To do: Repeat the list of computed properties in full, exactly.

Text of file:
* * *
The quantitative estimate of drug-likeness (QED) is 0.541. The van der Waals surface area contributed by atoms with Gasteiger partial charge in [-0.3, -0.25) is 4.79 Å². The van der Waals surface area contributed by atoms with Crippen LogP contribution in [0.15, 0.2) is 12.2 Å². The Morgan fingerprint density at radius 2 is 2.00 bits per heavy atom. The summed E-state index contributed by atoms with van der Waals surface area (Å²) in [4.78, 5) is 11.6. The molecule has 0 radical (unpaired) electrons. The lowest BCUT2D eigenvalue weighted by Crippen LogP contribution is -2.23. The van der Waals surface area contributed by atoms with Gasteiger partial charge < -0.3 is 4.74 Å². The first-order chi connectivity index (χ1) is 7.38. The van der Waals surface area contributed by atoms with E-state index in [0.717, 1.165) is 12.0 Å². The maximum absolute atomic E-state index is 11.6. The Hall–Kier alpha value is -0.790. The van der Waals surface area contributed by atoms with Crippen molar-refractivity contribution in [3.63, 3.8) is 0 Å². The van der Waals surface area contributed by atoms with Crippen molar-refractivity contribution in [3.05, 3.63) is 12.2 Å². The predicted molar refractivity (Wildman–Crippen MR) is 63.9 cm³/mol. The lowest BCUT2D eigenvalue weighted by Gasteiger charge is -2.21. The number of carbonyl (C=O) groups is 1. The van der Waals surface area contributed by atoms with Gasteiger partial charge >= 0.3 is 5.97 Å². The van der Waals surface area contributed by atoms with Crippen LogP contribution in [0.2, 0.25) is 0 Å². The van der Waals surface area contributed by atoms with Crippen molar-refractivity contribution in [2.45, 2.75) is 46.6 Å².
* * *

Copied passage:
The quantitative estimate of drug-likeness (QED) is 0.541. The van der Waals surface area contributed by atoms with Gasteiger partial charge in [-0.3, -0.25) is 4.79 Å². The van der Waals surface area contributed by atoms with Crippen LogP contribution in [0.15, 0.2) is 12.2 Å². The Morgan fingerprint density at radius 2 is 2.00 bits per heavy atom. The summed E-state index contributed by atoms with van der Waals surface area (Å²) in [4.78, 5) is 11.6. The molecule has 0 radical (unpaired) electrons. The lowest BCUT2D eigenvalue weighted by Crippen LogP contribution is -2.23. The van der Waals surface area contributed by atoms with Gasteiger partial charge < -0.3 is 4.74 Å². The first-order chi connectivity index (χ1) is 7.38. The van der Waals surface area contributed by atoms with E-state index in [0.717, 1.165) is 12.0 Å². The maximum absolute atomic E-state index is 11.6. The Hall–Kier alpha value is -0.790. The van der Waals surface area contributed by atoms with Crippen molar-refractivity contribution in [3.63, 3.8) is 0 Å². The van der Waals surface area contributed by atoms with Crippen molar-refractivity contribution in [3.05, 3.63) is 12.2 Å². The predicted molar refractivity (Wildman–Crippen MR) is 63.9 cm³/mol. The lowest BCUT2D eigenvalue weighted by Gasteiger charge is -2.21. The number of carbonyl (C=O) groups is 1. The van der Waals surface area contributed by atoms with Gasteiger partial charge >= 0.3 is 5.97 Å². The van der Waals surface area contributed by atoms with Crippen LogP contribution in [0.2, 0.25) is 0 Å². The van der Waals surface area contributed by atoms with Crippen molar-refractivity contribution in [2.45, 2.75) is 46.6 Å².